He chaired the Human Rights Violation Investigations Commission which came to be known as the “Oputa Panel,” during the Olusegun Obasanjo regime.
Former President of the Nigerian Bar Association, Mr. Olisa Agbakoba, described the deceased as one of the nation’s finest legal minds.
Nigeria celebrates centenary
Modern day Nigeria emerged in 1914, following the amalgamation of the Northern and Southern Protectorates of the former British colony.
To commemorate the 100-year anniversary of Nigeria’s existence as a nation, the federal government planned 12 months of celebration from February 2013 to January 2014 with the formal flag-off ceremony for the Nigerian Centenary Project held on February 4, 2013.
100 distinguished Nigerians were honoured with the centenary awards on February 28, 2014 and the Central Bank of Nigeria recently unveiled a new N100 note to commemorate the celebration.
Diezani’s rise as first OPEC female chair
At the 166th Meeting of the Conference of the Organization of the Petroleum Exporting Countries (OPEC) held in Vienna, Austria, on Thursday, 27th November, Nigeria’s Minister of Petroleum Resources, Mrs. Diezani Alison- Madueke, was elected as the President of the organisation.
The Conference elected Alison-Madueke as President of the Conference for one year, with effect from 1st January 2015.
She is Nigeria’s first female Minister of Petroleum Resources, just as she was also the first female Executive Director of Shell Petroleum Development Company (SPDC). She is the first woman ever to occupy that position in the history of the organisation.
Okagbare’s feat at Olympics
Nigerian Sprinter, Blessing Okagbare, whose impeccable performance at the Commonwealth games in Glasgow 2014 earned her 2 gold medals for winning the 100m, and 200m
Thus, Okagbare broke the 12-year record of 10.91 seconds set by Bahamian sprint athlete, by setting a new one at 10.85 seconds.
The fall of the naira
The fortunes of the national currency, took a sharp turn downwards in November as it fell by 270 kobo, with the parallel market exchange rate rising to N180 per dollar from N177.3. Since the beginning of November, the Naira has fallen against the US dollar by N7.9 at the interbank market, and N10 at the parallel market.
While stocks have also been hit by the situation, Interbank and parallel market operators attributed this sharp depreciation to restrictions introduced by the CBN to curb foreign exchange demand at the official market.
On October 28, in addition to a 10-kobo margin limit imposed on intervention dollars, the CBN banned banks from selling dollars to Bureaux de Change (BDCs). Furthermore, on November 6th, the CBN excluded importation of certain items from official foreign exchange, saying it would no longer sell official forex for their importation
59 students of the Federal Government College, Buni-Yadi, Yobe State were massacred in cold blood in February by insurgents.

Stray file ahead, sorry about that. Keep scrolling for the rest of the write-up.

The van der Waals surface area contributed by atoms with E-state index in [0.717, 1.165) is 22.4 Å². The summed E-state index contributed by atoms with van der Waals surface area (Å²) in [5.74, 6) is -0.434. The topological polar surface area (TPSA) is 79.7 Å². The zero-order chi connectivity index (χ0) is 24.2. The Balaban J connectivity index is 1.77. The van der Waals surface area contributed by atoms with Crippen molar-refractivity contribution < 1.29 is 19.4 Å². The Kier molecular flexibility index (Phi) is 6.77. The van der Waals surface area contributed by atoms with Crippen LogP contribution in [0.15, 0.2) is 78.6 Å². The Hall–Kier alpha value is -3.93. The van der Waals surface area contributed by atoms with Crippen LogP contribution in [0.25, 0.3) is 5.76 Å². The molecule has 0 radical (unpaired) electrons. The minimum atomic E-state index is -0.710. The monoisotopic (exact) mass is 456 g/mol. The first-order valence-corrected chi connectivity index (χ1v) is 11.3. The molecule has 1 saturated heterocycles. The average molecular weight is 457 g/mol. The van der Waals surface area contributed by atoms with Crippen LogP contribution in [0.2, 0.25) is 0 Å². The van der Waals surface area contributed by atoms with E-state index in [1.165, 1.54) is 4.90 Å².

The insurgents also burnt the hostels, classrooms and more than 40 houses during the attack.
Strong condemnations trailed the killing with many calling for proactive action on ending violence in the north.
INEC’s controversial 30,000 polling units
The Independent National Electoral Commission (INEC) in August, proposed the creation of additional 30,000 polling units across Nigeria, bringing the nationwide total to 150,000 units.
However, the Independent National Electoral Commission bowed to public pressure by recently suspending the creation of the polling units until after the 2015 general elections.
According to a statement issued by the INEC Secretary, Mrs. Augusta Ogakwu, “Taking everything into consideration – especially the controversy over creation of additional polling units that has been overheating the polity and the apparent inadequacy of time for the exercise, the commission took a decision to suspend the exercise until after the 2015 general elections.”
Maya Angelou dies
American author, poet, dancer, actress and singer, Maya Angelou, died on the morning of May 28, 2014. She had reportedly been in poor health and had canceled recent scheduled appearances.
Tributes to Angelou and condolences were paid by artists, entertainers, and world leaders, including President Bill Clinton, and President Barack Obama, whose sister was named after Angelou.
She was aged 86.
Immigration recruitment tragedy
In March 2014, applicants seeking employment into the Nigerian Immigration Service (NIS) who wrote the recruitment examination were sent to their early graves as a result of trampling with scores seriously injured.
According to investigation, over 5million Nigerians who paid an application fee of N1, 000 each applied for 4,000 NIS vacant positions and were all made to sit for the exams at venues on the same day.
Scores were said to have collapsed during an early morning stampede at the entrance gate to the stadium. A source at the National Hospital, Abuja, said 10 of them died.
The conduct of the exercise was condemned nationwide with many calling for the sack of the minister of interior, Abba Moro, and the comptroller-general of immigration, Mr David Shikfu Parradang,
The Trade Union Congress of Nigeria (TUC) described the death of Nigerians during the exercise as a national disaster that shows the critical state of Nigeria’s unemployment.